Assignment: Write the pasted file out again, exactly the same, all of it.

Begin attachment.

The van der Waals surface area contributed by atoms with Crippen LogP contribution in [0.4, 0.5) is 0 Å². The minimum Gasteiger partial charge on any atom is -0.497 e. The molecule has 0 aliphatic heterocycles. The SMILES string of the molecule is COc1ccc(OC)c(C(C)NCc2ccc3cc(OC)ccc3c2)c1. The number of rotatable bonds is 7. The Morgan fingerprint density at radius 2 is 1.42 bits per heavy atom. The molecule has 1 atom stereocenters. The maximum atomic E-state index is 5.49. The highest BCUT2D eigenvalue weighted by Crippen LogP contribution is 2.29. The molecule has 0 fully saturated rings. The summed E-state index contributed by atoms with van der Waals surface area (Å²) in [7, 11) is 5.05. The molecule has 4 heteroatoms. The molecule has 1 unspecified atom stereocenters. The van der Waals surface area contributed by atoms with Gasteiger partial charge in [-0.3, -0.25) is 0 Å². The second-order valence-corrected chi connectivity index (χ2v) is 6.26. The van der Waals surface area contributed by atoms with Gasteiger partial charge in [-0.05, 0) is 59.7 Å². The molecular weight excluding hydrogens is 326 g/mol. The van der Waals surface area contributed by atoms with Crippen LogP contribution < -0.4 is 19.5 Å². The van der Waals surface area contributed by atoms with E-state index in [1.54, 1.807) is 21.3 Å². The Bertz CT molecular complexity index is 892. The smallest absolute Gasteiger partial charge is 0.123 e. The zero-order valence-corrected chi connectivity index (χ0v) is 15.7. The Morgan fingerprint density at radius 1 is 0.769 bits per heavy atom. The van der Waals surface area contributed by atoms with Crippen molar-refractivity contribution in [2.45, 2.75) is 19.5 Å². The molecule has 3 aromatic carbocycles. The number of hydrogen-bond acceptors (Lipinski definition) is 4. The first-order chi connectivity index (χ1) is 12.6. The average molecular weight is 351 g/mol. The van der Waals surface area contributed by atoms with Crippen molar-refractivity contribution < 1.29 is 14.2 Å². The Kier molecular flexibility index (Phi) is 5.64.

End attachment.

The van der Waals surface area contributed by atoms with Crippen LogP contribution in [0.4, 0.5) is 0 Å². The minimum Gasteiger partial charge on any atom is -0.497 e. The molecule has 0 aliphatic heterocycles. The SMILES string of the molecule is COc1ccc(OC)c(C(C)NCc2ccc3cc(OC)ccc3c2)c1. The number of rotatable bonds is 7. The Morgan fingerprint density at radius 2 is 1.42 bits per heavy atom. The molecule has 1 atom stereocenters. The maximum atomic E-state index is 5.49. The highest BCUT2D eigenvalue weighted by Crippen LogP contribution is 2.29. The molecule has 0 fully saturated rings. The summed E-state index contributed by atoms with van der Waals surface area (Å²) in [7, 11) is 5.05. The molecule has 4 heteroatoms. The molecule has 1 unspecified atom stereocenters. The van der Waals surface area contributed by atoms with Gasteiger partial charge in [-0.3, -0.25) is 0 Å². The second-order valence-corrected chi connectivity index (χ2v) is 6.26. The van der Waals surface area contributed by atoms with Gasteiger partial charge in [-0.05, 0) is 59.7 Å². The molecular weight excluding hydrogens is 326 g/mol. The van der Waals surface area contributed by atoms with Crippen LogP contribution < -0.4 is 19.5 Å². The van der Waals surface area contributed by atoms with E-state index in [1.54, 1.807) is 21.3 Å². The Bertz CT molecular complexity index is 892. The smallest absolute Gasteiger partial charge is 0.123 e. The zero-order valence-corrected chi connectivity index (χ0v) is 15.7. The Morgan fingerprint density at radius 1 is 0.769 bits per heavy atom. The van der Waals surface area contributed by atoms with Crippen molar-refractivity contribution in [2.45, 2.75) is 19.5 Å². The molecule has 3 aromatic carbocycles. The number of hydrogen-bond acceptors (Lipinski definition) is 4. The first-order chi connectivity index (χ1) is 12.6. The average molecular weight is 351 g/mol. The van der Waals surface area contributed by atoms with Crippen molar-refractivity contribution < 1.29 is 14.2 Å². The Kier molecular flexibility index (Phi) is 5.64.